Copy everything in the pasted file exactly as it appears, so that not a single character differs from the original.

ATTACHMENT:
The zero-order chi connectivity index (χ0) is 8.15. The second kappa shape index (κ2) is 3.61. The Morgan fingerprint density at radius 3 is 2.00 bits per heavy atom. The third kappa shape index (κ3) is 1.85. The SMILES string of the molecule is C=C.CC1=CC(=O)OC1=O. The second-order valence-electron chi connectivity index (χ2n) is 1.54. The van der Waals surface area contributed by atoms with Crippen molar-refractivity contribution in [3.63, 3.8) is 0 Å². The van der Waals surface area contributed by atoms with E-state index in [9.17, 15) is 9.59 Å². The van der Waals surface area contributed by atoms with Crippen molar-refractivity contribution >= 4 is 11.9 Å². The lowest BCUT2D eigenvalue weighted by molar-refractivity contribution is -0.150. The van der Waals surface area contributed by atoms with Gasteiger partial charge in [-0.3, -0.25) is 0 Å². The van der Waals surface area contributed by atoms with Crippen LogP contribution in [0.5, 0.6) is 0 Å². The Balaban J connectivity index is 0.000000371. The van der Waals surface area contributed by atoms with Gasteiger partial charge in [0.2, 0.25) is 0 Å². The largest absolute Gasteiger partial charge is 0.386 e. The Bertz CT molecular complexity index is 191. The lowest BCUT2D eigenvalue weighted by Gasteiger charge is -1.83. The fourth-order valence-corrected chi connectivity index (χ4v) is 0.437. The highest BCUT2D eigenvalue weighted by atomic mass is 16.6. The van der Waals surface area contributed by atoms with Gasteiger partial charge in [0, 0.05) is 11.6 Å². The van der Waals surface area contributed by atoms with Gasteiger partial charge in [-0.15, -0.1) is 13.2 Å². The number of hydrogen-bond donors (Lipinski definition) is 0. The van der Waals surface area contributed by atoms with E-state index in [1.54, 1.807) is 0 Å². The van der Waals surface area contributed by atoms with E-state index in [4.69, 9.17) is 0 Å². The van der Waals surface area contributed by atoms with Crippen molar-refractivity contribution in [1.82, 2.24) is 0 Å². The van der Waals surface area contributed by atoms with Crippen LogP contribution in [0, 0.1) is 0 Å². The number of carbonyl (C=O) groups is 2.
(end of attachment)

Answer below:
The zero-order chi connectivity index (χ0) is 8.15. The second kappa shape index (κ2) is 3.61. The Morgan fingerprint density at radius 3 is 2.00 bits per heavy atom. The third kappa shape index (κ3) is 1.85. The SMILES string of the molecule is C=C.CC1=CC(=O)OC1=O. The second-order valence-electron chi connectivity index (χ2n) is 1.54. The van der Waals surface area contributed by atoms with Crippen molar-refractivity contribution in [3.63, 3.8) is 0 Å². The van der Waals surface area contributed by atoms with E-state index in [9.17, 15) is 9.59 Å². The van der Waals surface area contributed by atoms with Crippen molar-refractivity contribution >= 4 is 11.9 Å². The lowest BCUT2D eigenvalue weighted by molar-refractivity contribution is -0.150. The van der Waals surface area contributed by atoms with Gasteiger partial charge in [-0.3, -0.25) is 0 Å². The van der Waals surface area contributed by atoms with Crippen LogP contribution in [0.5, 0.6) is 0 Å². The Balaban J connectivity index is 0.000000371. The van der Waals surface area contributed by atoms with Gasteiger partial charge in [0.2, 0.25) is 0 Å². The largest absolute Gasteiger partial charge is 0.386 e. The Bertz CT molecular complexity index is 191. The lowest BCUT2D eigenvalue weighted by Gasteiger charge is -1.83. The fourth-order valence-corrected chi connectivity index (χ4v) is 0.437. The highest BCUT2D eigenvalue weighted by atomic mass is 16.6. The van der Waals surface area contributed by atoms with Gasteiger partial charge in [0, 0.05) is 11.6 Å². The van der Waals surface area contributed by atoms with Gasteiger partial charge in [-0.15, -0.1) is 13.2 Å². The number of hydrogen-bond donors (Lipinski definition) is 0. The van der Waals surface area contributed by atoms with E-state index in [1.54, 1.807) is 0 Å². The van der Waals surface area contributed by atoms with E-state index in [4.69, 9.17) is 0 Å². The van der Waals surface area contributed by atoms with Crippen molar-refractivity contribution in [1.82, 2.24) is 0 Å². The van der Waals surface area contributed by atoms with Crippen LogP contribution in [0, 0.1) is 0 Å². The number of carbonyl (C=O) groups is 2.